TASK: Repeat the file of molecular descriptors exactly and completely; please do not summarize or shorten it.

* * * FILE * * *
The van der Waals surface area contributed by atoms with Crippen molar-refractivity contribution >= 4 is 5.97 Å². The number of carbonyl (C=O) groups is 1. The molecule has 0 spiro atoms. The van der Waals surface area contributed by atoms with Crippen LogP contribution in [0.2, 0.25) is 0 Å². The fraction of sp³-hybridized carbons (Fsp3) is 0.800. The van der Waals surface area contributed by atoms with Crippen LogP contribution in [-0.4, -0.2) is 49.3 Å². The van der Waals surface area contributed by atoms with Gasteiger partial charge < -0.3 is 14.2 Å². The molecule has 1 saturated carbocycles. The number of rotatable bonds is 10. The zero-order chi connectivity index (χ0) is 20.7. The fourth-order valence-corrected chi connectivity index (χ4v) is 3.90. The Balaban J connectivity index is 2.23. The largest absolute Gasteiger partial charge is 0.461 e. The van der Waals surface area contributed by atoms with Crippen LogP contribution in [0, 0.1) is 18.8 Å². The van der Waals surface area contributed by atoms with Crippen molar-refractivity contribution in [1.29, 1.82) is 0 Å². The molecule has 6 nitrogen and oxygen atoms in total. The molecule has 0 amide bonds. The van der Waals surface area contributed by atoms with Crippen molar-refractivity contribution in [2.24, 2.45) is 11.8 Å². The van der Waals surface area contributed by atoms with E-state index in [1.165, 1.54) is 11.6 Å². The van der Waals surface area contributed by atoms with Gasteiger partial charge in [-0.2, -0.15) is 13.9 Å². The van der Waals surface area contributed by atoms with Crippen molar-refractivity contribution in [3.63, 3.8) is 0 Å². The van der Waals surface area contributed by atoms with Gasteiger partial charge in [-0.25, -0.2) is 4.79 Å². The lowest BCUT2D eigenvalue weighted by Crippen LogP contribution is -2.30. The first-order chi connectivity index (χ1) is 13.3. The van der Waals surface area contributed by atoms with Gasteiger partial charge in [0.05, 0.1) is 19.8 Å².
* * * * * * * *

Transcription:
The van der Waals surface area contributed by atoms with Crippen molar-refractivity contribution >= 4 is 5.97 Å². The number of carbonyl (C=O) groups is 1. The molecule has 0 spiro atoms. The van der Waals surface area contributed by atoms with Crippen LogP contribution in [0.2, 0.25) is 0 Å². The fraction of sp³-hybridized carbons (Fsp3) is 0.800. The van der Waals surface area contributed by atoms with Crippen LogP contribution in [-0.4, -0.2) is 49.3 Å². The van der Waals surface area contributed by atoms with Gasteiger partial charge < -0.3 is 14.2 Å². The molecule has 1 saturated carbocycles. The number of rotatable bonds is 10. The zero-order chi connectivity index (χ0) is 20.7. The fourth-order valence-corrected chi connectivity index (χ4v) is 3.90. The Balaban J connectivity index is 2.23. The largest absolute Gasteiger partial charge is 0.461 e. The van der Waals surface area contributed by atoms with Crippen LogP contribution in [0, 0.1) is 18.8 Å². The van der Waals surface area contributed by atoms with Crippen molar-refractivity contribution in [1.29, 1.82) is 0 Å². The molecule has 6 nitrogen and oxygen atoms in total. The molecule has 0 amide bonds. The van der Waals surface area contributed by atoms with Crippen molar-refractivity contribution in [2.24, 2.45) is 11.8 Å². The van der Waals surface area contributed by atoms with E-state index in [1.165, 1.54) is 11.6 Å². The van der Waals surface area contributed by atoms with Gasteiger partial charge in [-0.2, -0.15) is 13.9 Å². The van der Waals surface area contributed by atoms with Crippen molar-refractivity contribution in [3.63, 3.8) is 0 Å². The van der Waals surface area contributed by atoms with Gasteiger partial charge in [-0.25, -0.2) is 4.79 Å². The lowest BCUT2D eigenvalue weighted by Crippen LogP contribution is -2.30. The first-order chi connectivity index (χ1) is 13.3. The van der Waals surface area contributed by atoms with Gasteiger partial charge in [0.05, 0.1) is 19.8 Å².